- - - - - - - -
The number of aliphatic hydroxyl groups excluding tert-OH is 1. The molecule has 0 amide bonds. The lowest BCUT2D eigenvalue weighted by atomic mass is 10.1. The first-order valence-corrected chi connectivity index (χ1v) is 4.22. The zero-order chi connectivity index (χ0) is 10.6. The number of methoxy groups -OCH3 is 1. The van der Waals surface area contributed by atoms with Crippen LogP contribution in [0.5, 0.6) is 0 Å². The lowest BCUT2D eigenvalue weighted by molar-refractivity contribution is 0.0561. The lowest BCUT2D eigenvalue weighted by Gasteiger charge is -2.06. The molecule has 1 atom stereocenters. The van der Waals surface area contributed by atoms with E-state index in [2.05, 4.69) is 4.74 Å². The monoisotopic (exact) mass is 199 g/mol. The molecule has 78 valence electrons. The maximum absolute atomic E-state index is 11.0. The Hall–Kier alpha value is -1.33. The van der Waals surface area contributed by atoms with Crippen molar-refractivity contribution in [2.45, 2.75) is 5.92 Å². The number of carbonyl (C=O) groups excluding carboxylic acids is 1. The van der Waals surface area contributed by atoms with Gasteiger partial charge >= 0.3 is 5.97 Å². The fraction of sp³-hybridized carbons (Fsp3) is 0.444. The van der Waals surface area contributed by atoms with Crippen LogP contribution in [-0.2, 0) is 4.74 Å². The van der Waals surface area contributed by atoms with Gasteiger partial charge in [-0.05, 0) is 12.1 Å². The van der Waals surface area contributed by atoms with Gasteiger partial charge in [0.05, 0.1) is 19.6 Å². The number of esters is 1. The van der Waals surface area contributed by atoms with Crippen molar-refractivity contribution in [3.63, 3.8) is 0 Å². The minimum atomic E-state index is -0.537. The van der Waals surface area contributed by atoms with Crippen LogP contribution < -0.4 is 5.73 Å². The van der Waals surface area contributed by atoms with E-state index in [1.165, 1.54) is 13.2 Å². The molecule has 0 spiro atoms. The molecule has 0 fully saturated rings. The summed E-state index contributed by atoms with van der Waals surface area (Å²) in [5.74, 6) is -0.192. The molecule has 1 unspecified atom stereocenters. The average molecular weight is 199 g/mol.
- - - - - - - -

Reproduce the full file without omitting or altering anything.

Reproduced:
The number of aliphatic hydroxyl groups excluding tert-OH is 1. The molecule has 0 amide bonds. The lowest BCUT2D eigenvalue weighted by atomic mass is 10.1. The first-order valence-corrected chi connectivity index (χ1v) is 4.22. The zero-order chi connectivity index (χ0) is 10.6. The number of methoxy groups -OCH3 is 1. The van der Waals surface area contributed by atoms with Crippen LogP contribution in [0.5, 0.6) is 0 Å². The lowest BCUT2D eigenvalue weighted by molar-refractivity contribution is 0.0561. The lowest BCUT2D eigenvalue weighted by Gasteiger charge is -2.06. The molecule has 1 atom stereocenters. The van der Waals surface area contributed by atoms with E-state index in [2.05, 4.69) is 4.74 Å². The monoisotopic (exact) mass is 199 g/mol. The molecule has 78 valence electrons. The maximum absolute atomic E-state index is 11.0. The Hall–Kier alpha value is -1.33. The van der Waals surface area contributed by atoms with Crippen molar-refractivity contribution in [2.45, 2.75) is 5.92 Å². The number of carbonyl (C=O) groups excluding carboxylic acids is 1. The van der Waals surface area contributed by atoms with Gasteiger partial charge >= 0.3 is 5.97 Å². The fraction of sp³-hybridized carbons (Fsp3) is 0.444. The van der Waals surface area contributed by atoms with Crippen LogP contribution in [-0.2, 0) is 4.74 Å². The van der Waals surface area contributed by atoms with Gasteiger partial charge in [-0.05, 0) is 12.1 Å². The van der Waals surface area contributed by atoms with Gasteiger partial charge in [0.05, 0.1) is 19.6 Å². The number of esters is 1. The van der Waals surface area contributed by atoms with Crippen molar-refractivity contribution in [3.63, 3.8) is 0 Å². The minimum atomic E-state index is -0.537. The van der Waals surface area contributed by atoms with Crippen LogP contribution < -0.4 is 5.73 Å². The van der Waals surface area contributed by atoms with E-state index in [1.165, 1.54) is 13.2 Å². The molecule has 0 spiro atoms. The molecule has 0 fully saturated rings. The summed E-state index contributed by atoms with van der Waals surface area (Å²) in [5.74, 6) is -0.192. The molecule has 1 unspecified atom stereocenters. The average molecular weight is 199 g/mol.